CNN Promotes Rolling Stone's Tribute to 'Still Fighting' Occupy Wall Street

CNN's Twitter account on Thursday boosted a Rolling Stone article that hyped the far-left Occupy Wall Street movement's latest efforts. The social media post touted, "Think #OccupyWallStreet is dead? Think again. This short-lived occupation is still fighting for five key issues," and linked to Rebecca Nathanson's Wednesday piece on the "five campaigns that OWS-inspired groups have continued to fight for since the movement's presumed conclusion."

Nathanson, a freelance journalist who was written for the leftist publication The Nation, as well as Village Voice, touted how "a diverse group of new campaigns have aimed to translate the skills and networks developed during the initial two-month run of Occupy Wall Street (OWS) into tangible change. Three years after that first night at Zuccotti Park, many of these groups still remain."

The Rolling Stone writer first zeroed in on "Occupy Our Homes" campaign, and gave a brief history of this organized squatting effort:

Home foreclosures were one of the most visible aspects of the financial crash, bringing the reality of corporate greed into living rooms across the country. In October 2011, an Occupy Minneapolis protester facing foreclosure suggested expanding the occupation into her home to prevent eviction...Cat Salonek, an Occupy Minneapolis participant...helped organize Occupy Homes Minnesota, which is part of a national network currently focused on organizing renters while also pursuing policy changes and targeting Fannie Mae and Freddie Mac. Salonek credits OWS with creating the necessary conditions "If OWS were a dandelion that the state crushed, a lot of seeds scattered and are now taking root," she says....

Nathanson then surprisingly featured a campaign that is targeting an institution notorious for its left-of-center leanings – higher education – specifically, student debt reform:

Higher education has seen better days: Total national student debt topping $1 trillion. An average student debt load of $29,000 per graduate. Increasing costs. Decreasing public funding. OWS student debt organizing began with a working group that has since turned into Strike Debt, which is creating a collective to help debtors self-organize. Countless efforts by student activists to halt tuition hikes and combat undemocratic administrations also demonstrate the vitality of the struggle for accessible education for all....

The last two campaigns that the freelance journalist spotlighted center on longstanding "progressive" pet causes – raising the minimum wage (categorized under "alternative labor") and government redistribution of wealth/resources to the poor (under the pretense of "prison refom"):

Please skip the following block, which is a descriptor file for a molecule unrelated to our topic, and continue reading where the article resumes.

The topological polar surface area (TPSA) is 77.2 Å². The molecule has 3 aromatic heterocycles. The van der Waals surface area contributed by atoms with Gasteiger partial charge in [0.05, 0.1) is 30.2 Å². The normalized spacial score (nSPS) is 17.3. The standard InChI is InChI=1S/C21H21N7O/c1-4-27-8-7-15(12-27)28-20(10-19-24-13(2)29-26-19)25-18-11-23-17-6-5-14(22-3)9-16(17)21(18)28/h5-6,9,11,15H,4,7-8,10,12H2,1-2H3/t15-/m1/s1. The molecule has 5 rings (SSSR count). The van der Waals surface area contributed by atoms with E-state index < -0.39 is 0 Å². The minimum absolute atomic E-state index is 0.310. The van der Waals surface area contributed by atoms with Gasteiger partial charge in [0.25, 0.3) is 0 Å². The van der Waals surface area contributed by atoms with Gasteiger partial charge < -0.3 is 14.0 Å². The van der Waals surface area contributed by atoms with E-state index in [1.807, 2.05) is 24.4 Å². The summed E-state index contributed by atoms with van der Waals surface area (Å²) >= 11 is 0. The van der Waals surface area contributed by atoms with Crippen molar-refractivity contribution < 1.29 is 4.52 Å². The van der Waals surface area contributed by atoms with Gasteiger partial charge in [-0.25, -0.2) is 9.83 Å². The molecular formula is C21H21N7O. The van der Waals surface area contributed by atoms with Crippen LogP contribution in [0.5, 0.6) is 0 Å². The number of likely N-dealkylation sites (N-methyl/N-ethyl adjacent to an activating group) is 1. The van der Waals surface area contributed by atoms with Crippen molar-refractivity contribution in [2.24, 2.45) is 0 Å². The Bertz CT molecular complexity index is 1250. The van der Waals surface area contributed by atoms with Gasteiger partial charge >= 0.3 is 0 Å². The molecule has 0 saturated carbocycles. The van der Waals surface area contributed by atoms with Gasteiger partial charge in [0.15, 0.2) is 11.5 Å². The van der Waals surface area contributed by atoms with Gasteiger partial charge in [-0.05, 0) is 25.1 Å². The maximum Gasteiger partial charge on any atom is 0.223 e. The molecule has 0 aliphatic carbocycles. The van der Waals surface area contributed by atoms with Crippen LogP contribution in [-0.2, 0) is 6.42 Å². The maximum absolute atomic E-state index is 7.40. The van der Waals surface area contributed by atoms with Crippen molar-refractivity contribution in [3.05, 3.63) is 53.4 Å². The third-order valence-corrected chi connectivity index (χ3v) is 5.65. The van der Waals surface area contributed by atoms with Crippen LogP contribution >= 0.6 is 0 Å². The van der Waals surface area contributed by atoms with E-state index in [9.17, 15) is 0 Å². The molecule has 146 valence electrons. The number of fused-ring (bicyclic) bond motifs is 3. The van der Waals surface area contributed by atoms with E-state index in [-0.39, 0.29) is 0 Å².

New York City fast food workers staged the largest strike in their industry's history on November 29th, 2012...this signaled a new stage in the alternative labor, or alt-labor, movement that organizes workers outside of traditional unions. Fast food workers around the country, organizing through the Service Employees International Union's Fight for 15 campaign, have been protesting for a $15 minimum wage and the right to form a union since that historic strike....

Cecily McMillan, a 25-year-old graduate student and organizer, was leaving Zuccotti Park on March 17th, 2012, when she was arrested and charged with assaulting a police officer. This spring, a jury declared her guilty, despite evidence showing that she had been sexually assaulted by the officer and thrown her elbow back in self-defense....She has since used her media attention to raise awareness of the structural problems facing poor communities that lead to mass incarceration. "People are denied jobs, denied resources, essentially left to their own devices to live and take care of their own," she argues. "And when they do, you put them in jail? That, to me, is a political prisoner."

Nathanson's third pick, which she labeled "Occupy Sandy," actually functions less like a left-wing campaign and more like a charity for those affected by the 2012 hurricane:

In October 2012, Hurricane Sandy caused massive damage to neighborhoods around New York City. By the morning after the storm, former Occupiers were coming together to provide mutual aid to impacted communities, quickly setting up kitchens and distributing goods and resources where they were most needed. After the first month of providing immediate relief, Occupy Sandy began to develop long-term projects that are still evolving, including a worker-owned cooperative in the Rockaways....

Economy Regulation Unemployment Wages & Prices Education Higher Education Wall Street protests Labeling Liberals & Democrats Protesters Online Media Rolling Stone
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